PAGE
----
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- '01 RC51 SP1 (Sold)
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"Security is mostly a superstition, it does not exist in nature: avoiding danger in the long run is no safer than outright being exposed. Life is either a daring adventure or nothing."-Helen Keller
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post #6 of 11 Old 06-10-2013, 07:52 PM Thread Starter
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Thank you all for your quick replies, it makes me feel a little more confident that I'm more prepared then I was originally thinking. I'm starting to think I should be greatly concerned about the heat, sounds like a camelback would be a good investment. When doing the long rides is it mostly fatigue?? I know everyone experiences things differently, but should I anticipate being sore or just overall tired?? I think the heat and just the distance should be tiring within it's self, i've driven via car many times and I know I get tired with that, I just don't know how to compare it to a bike, shall I invest in some Icy/Hot back strips

I'll make sure to post pictures, I anticipate that going through the Sierra's will be my favorite part!

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post #7 of 11 Old 06-10-2013, 09:08 PM
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Another thing, don't eat big meals. Power bars, dried fruit, sunflower seeds if they help keep your mind busy.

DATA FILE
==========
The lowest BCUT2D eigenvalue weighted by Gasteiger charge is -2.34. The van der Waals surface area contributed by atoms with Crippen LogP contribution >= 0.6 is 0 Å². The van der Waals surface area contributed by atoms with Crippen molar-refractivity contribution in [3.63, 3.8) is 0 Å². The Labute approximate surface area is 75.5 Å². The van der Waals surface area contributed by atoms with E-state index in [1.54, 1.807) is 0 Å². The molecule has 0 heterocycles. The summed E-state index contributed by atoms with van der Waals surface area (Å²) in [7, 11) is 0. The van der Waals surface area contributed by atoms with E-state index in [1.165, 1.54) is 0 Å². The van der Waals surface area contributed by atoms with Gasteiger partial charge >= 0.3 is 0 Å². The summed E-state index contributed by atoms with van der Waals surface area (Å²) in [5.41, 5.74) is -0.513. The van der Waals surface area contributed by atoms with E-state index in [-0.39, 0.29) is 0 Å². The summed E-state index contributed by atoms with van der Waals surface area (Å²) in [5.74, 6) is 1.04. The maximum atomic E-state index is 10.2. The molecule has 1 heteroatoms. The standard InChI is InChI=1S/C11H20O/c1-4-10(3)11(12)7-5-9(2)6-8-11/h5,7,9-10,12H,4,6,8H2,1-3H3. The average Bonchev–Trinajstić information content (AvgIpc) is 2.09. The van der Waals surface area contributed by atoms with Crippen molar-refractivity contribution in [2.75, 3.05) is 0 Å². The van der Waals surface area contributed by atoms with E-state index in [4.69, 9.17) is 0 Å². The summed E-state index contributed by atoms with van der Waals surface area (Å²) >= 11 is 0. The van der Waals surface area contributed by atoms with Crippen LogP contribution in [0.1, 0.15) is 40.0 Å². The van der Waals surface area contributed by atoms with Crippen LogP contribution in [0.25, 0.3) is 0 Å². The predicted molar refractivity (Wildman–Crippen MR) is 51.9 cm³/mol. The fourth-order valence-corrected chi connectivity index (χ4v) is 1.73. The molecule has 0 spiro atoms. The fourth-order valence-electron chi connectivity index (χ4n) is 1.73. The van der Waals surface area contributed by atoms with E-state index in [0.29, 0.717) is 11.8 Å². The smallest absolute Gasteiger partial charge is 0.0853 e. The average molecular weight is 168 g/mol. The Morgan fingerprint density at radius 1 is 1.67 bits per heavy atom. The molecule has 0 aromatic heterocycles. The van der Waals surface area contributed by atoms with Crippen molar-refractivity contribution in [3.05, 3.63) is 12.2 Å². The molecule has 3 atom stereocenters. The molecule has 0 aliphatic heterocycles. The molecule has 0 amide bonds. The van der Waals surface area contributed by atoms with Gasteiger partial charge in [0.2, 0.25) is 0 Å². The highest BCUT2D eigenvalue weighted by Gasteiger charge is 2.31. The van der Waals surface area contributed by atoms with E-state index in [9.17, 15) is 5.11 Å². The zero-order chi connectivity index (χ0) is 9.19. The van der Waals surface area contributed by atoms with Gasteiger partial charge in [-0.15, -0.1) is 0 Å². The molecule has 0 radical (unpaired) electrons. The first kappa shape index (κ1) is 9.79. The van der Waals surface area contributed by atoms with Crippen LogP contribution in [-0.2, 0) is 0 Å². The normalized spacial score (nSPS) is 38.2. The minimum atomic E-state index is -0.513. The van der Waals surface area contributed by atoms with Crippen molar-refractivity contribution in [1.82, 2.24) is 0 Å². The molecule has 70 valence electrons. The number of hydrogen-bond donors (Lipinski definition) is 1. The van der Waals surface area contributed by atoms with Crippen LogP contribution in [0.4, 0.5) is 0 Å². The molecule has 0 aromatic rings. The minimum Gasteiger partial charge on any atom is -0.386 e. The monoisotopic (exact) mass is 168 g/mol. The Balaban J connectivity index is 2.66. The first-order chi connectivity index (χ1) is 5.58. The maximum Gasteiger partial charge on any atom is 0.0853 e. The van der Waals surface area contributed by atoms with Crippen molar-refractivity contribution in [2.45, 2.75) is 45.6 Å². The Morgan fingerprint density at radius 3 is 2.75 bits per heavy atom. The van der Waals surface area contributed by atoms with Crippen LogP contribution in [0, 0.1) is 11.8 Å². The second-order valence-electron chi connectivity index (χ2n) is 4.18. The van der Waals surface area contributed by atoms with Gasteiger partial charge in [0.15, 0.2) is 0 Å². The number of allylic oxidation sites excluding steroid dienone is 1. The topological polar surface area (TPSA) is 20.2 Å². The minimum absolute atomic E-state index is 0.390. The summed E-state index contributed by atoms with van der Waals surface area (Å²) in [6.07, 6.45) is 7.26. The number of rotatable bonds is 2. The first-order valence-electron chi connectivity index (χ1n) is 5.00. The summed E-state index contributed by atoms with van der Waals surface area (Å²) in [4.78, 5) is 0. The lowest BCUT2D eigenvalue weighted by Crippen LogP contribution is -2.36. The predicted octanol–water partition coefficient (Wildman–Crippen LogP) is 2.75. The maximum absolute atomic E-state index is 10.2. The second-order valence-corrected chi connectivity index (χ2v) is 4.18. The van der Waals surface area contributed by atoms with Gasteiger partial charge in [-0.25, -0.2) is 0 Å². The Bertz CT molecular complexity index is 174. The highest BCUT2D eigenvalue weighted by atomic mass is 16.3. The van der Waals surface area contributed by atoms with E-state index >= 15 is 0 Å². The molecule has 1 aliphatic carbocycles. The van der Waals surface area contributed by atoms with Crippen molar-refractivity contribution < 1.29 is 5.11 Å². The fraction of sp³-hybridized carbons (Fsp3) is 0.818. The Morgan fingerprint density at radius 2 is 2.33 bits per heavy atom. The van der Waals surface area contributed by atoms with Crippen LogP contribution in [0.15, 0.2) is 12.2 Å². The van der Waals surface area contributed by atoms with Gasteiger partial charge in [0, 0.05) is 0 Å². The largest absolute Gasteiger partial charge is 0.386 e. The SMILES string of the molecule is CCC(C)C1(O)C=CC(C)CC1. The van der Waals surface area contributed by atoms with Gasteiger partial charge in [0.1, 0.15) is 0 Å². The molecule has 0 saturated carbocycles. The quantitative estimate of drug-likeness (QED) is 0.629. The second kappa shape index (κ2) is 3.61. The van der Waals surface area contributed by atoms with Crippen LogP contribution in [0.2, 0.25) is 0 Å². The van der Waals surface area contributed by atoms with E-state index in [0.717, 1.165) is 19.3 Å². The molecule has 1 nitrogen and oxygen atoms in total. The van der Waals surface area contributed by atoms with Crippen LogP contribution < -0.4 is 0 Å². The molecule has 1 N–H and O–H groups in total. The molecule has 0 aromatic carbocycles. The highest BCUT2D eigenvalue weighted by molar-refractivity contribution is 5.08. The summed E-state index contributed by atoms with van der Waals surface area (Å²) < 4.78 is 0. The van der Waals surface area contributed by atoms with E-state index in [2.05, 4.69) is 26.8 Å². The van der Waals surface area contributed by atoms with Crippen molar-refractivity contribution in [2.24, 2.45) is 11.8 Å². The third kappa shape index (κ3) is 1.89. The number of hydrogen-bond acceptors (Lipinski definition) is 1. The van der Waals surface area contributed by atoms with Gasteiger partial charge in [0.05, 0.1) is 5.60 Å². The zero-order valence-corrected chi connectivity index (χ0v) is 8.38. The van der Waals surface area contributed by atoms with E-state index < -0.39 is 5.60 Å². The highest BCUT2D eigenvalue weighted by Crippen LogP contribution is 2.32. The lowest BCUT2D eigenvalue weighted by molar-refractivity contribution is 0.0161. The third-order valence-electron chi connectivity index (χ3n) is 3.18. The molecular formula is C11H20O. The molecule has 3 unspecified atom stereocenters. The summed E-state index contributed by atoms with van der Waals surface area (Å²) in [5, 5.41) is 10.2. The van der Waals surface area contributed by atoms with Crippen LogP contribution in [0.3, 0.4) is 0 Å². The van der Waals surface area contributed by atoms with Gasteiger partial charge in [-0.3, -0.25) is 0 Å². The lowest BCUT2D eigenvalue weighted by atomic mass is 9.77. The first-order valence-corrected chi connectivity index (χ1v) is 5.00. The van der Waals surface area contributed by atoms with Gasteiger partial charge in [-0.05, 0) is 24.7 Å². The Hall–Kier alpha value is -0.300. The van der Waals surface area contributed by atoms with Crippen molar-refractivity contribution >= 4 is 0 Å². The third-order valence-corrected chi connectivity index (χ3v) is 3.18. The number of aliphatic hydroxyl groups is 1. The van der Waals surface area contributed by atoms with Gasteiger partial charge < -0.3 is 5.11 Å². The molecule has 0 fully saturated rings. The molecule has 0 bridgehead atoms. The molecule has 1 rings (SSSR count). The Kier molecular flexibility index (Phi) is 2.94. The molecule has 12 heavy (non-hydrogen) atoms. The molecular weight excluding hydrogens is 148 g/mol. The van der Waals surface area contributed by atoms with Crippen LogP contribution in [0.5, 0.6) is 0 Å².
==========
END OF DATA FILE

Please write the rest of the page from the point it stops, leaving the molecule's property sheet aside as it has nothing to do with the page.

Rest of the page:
A big meal in the heat causes excess blood to flow to the stomach to aid digestion, and will cause mental fatigue and lack of concentration, not to mention put you to sleep.

No turkey either, lol.

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post #8 of 11 Old 06-11-2013, 11:01 AM
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How many miles are on your tires? I like to start a long trip on new rubber - especially in the heat. You could easily turn this 1500 mile trip into 2500. You can always reload your current tires and wear them out closer to home.

A friend of mine told me he was making a trip to San Antonio. I told him not to leave town on THAT tire. He did anyway - had a blowout - tossed his wife off the back and they both had to have multiple ankle surgeries and couldn't ride for a year and a half. . . . not to mention totalling the bike.
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post #9 of 11 Old 06-11-2013, 11:33 AM